How the Antarctic Ice Sheet is affecting climate change

Scientists have
known for decades that small changes in climate can have significant impacts on
the massive Antarctic Ice Sheet.

Now a new study
suggests the opposite also is true. An international team of researchers has
concluded that the Antarctic Ice Sheet actually plays a major role in regional
and global climate variability – a discovery that may also help explain why
sea ice in the Southern Hemisphere has been increasing despite the warming of
the rest of the Earth.

Results of the
study are being published this week in the journal Nature.

View of the Riiser-Larsen Ice Shelf in Antarctica. By Ben Holt  (NASA), via Wikimedia Commons

Global climate
models that look at the last several thousand years have failed to account for
the amount of climate variability captured in the paleoclimate record,
according to lead author Pepijn Bakker, a former post-doctoral researcher at
Oregon State University now with the MARUM Center for Marine Environmental
Studies at the University of Bremen in Germany.

The research
team’s hypothesis was that climate modelers were overlooking one crucial
element in the overall climate system – an aspect of the ocean, atmosphere,
biosphere or ice sheets – that might affect all parts of the system.

“One thing
we determined right off the bat was that virtually all of the climate models
had the Antarctic Ice Sheet as a constant entity,” Bakker said. “It
was a static blob of ice, just sitting there. What we discovered, however, is
that the ice sheet has undergone numerous pulses of variability that have had a
cascading effect on the entire climate system.”

The Antarctic
Ice Sheet, in fact, has demonstrated dynamic behavior over the past 8,000
years, according to Andreas Schmittner, a climate scientist in Oregon State’s
College of Earth, Ocean, and Atmospheric Sciences and co-author on the study.

“There is
a natural variability in the deeper part of the ocean adjacent to the Antarctic
Ice Sheet – similar to the Pacific Decadal Oscillation, or El Niño/La Niña but
on a time scale of centuries – that causes small but significant changes in
temperatures,” Schmittner said. “When the ocean temperatures warm, it
causes more direct melting of the ice sheet below the surface, and it increases
the number of icebergs that calve off the ice sheet.”

Those two
factors combine to provide an influx of fresh water into the Southern Ocean
during these warm regimes, according to Peter Clark, a paleoclimatologist in
OSU’s College of Earth, Ocean, and Atmospheric Sciences and co-author on the

introduction of that cold, fresh water lessens the salinity and cools the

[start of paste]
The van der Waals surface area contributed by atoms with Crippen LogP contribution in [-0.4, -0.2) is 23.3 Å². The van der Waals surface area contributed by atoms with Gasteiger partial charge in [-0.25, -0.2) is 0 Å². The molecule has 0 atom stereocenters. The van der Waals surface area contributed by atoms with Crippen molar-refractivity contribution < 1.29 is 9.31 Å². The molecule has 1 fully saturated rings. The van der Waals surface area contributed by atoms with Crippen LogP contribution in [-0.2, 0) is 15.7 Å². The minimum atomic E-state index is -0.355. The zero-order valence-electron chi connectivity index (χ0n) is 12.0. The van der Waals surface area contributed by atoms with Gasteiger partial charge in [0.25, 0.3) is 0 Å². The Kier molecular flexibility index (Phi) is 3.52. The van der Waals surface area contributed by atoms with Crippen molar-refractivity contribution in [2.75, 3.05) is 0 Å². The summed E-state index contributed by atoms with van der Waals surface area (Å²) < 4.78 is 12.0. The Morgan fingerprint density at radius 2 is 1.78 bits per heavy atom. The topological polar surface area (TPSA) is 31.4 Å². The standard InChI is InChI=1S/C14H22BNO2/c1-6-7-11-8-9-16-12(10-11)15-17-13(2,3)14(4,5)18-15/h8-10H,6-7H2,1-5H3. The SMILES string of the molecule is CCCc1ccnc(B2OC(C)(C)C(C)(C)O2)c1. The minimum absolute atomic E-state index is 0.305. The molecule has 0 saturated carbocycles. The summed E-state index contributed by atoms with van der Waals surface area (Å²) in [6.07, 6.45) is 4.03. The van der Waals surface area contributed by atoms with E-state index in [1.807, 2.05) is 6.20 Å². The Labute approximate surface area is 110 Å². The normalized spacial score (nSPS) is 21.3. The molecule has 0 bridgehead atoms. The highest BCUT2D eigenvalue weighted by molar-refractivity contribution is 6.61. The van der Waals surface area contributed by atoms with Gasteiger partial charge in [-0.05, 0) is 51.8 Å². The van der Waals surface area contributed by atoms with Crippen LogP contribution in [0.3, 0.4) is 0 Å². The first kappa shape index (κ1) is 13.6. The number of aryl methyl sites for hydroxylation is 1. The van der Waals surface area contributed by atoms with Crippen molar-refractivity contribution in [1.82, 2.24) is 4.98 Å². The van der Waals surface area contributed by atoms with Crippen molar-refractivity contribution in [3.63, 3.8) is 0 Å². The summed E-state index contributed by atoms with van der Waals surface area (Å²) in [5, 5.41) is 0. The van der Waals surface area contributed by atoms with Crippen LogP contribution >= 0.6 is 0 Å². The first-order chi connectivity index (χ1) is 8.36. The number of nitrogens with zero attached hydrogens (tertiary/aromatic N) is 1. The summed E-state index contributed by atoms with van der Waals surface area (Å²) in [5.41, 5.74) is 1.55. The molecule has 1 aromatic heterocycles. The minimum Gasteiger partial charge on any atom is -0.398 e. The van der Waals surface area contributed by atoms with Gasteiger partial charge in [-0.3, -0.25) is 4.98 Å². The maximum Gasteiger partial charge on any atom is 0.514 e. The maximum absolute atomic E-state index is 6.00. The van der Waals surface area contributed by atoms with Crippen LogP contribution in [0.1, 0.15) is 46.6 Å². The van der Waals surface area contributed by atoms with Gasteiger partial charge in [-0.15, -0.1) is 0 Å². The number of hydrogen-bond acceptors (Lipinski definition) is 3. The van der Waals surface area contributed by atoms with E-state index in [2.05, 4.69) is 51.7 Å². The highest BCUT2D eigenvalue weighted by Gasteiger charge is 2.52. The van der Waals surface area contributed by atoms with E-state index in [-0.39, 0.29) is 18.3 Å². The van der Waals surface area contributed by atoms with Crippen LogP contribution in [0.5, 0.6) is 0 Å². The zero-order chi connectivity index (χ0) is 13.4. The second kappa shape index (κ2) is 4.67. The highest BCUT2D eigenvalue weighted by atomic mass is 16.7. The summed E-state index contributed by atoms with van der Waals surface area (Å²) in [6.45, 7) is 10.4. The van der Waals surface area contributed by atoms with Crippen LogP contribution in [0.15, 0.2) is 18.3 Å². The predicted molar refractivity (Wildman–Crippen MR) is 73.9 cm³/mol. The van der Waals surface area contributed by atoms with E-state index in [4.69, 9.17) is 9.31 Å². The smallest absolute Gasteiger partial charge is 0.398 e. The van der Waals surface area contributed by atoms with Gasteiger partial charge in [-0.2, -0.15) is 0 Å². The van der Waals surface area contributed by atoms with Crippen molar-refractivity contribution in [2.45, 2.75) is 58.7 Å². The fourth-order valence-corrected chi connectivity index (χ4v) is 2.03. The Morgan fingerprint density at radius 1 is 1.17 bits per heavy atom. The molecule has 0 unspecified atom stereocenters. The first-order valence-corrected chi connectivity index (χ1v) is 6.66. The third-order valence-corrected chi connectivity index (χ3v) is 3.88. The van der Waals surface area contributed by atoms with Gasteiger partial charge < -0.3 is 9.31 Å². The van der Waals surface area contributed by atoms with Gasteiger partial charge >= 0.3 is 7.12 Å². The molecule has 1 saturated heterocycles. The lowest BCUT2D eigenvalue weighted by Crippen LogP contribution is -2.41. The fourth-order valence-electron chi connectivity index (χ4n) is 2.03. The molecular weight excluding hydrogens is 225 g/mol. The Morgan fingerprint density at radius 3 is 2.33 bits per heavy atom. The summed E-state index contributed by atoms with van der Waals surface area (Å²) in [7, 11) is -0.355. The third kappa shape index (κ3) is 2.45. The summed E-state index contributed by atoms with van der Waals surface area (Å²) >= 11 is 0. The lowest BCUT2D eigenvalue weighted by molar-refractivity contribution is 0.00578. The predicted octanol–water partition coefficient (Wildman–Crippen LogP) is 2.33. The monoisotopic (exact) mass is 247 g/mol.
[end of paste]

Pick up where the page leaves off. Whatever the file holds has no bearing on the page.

surface temperatures, at the same time, stratifying the layers of water,”
Clark said. “The cold, fresh water freezes more easily, creating
additional sea ice despite warmer temperatures that are down hundreds of meters
below the surface.”

The discovery
may help explain why sea ice has expanded in the Southern Ocean despite global
warming, the researchers say. The same phenomenon doesn’t occur in the Northern
Hemisphere with the Greenland Ice Sheet because it is more landlocked and not
subject to the same current shifts that affect the Antarctic Ice Sheet.

message that comes out of this study is that the Antarctic Ice Sheet is very
sensitive to small changes in ocean temperatures, and humans are making the
Earth a lot warmer than it has been,” Bakker said.

Sediment cores
from the sea floor around Antarctica contain sand grains delivered there by
icebergs calving off the ice sheet. The researchers analyzed sediments from the
last 8,000 years, which showed evidence that many more icebergs calved off the
ice sheet in some centuries than in others. Using sophisticated computer
modeling, the researchers traced the variability in iceberg calving to small
changes in ocean temperatures.

The Antarctic
Ice Sheet covers an area of more than 5 million square miles and is estimated
to hold some 60 percent of all the fresh water on Earth. The east part of the
ice sheet rests on a major land mass, but in West Antarctica, the ice sheet
rests on bedrock that extends into the ocean at depths of more than 2,500
meters, or more than 8,000 feet, making it vulnerable to disintegration.

estimate that if the entire Antarctic Ice Sheet were to melt, global sea levels
would rise some 200 feet.

Other authors
on the study include Nicholas Golledge of Victoria University of Wellington in
New Zealand and Michael Weber of the University of Bonn in Germany.

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Posted on December 19, 2016, in Useful Information. Bookmark the permalink. Leave a comment.

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